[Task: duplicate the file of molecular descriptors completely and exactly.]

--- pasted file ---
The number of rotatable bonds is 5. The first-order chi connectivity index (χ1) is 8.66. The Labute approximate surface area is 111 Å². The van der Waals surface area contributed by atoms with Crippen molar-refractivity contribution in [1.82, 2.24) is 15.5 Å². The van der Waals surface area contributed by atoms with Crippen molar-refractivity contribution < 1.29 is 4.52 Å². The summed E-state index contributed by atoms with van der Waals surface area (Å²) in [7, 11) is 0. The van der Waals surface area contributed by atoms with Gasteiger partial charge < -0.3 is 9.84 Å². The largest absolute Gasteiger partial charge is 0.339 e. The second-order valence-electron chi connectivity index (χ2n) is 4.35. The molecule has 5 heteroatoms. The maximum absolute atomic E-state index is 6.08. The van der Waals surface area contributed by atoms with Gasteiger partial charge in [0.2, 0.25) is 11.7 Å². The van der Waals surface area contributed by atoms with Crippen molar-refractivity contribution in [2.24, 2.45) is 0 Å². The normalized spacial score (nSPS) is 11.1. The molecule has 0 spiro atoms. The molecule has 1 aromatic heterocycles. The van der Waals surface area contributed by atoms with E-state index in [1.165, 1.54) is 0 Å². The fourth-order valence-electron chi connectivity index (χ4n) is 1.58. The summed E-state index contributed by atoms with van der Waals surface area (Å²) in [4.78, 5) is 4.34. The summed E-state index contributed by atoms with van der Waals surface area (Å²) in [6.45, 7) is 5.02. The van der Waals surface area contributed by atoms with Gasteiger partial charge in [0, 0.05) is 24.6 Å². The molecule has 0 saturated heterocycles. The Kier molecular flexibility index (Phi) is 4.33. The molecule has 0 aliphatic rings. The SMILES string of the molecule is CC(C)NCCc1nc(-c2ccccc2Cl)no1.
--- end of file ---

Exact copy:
The number of rotatable bonds is 5. The first-order chi connectivity index (χ1) is 8.66. The Labute approximate surface area is 111 Å². The van der Waals surface area contributed by atoms with Crippen molar-refractivity contribution in [1.82, 2.24) is 15.5 Å². The van der Waals surface area contributed by atoms with Crippen molar-refractivity contribution < 1.29 is 4.52 Å². The summed E-state index contributed by atoms with van der Waals surface area (Å²) in [7, 11) is 0. The van der Waals surface area contributed by atoms with Gasteiger partial charge < -0.3 is 9.84 Å². The largest absolute Gasteiger partial charge is 0.339 e. The second-order valence-electron chi connectivity index (χ2n) is 4.35. The molecule has 5 heteroatoms. The maximum absolute atomic E-state index is 6.08. The van der Waals surface area contributed by atoms with Gasteiger partial charge in [0.2, 0.25) is 11.7 Å². The van der Waals surface area contributed by atoms with Crippen molar-refractivity contribution in [2.24, 2.45) is 0 Å². The normalized spacial score (nSPS) is 11.1. The molecule has 0 spiro atoms. The molecule has 1 aromatic heterocycles. The van der Waals surface area contributed by atoms with E-state index in [1.165, 1.54) is 0 Å². The fourth-order valence-electron chi connectivity index (χ4n) is 1.58. The summed E-state index contributed by atoms with van der Waals surface area (Å²) in [4.78, 5) is 4.34. The summed E-state index contributed by atoms with van der Waals surface area (Å²) in [6.45, 7) is 5.02. The van der Waals surface area contributed by atoms with Gasteiger partial charge in [0, 0.05) is 24.6 Å². The molecule has 0 saturated heterocycles. The Kier molecular flexibility index (Phi) is 4.33. The molecule has 0 aliphatic rings. The SMILES string of the molecule is CC(C)NCCc1nc(-c2ccccc2Cl)no1.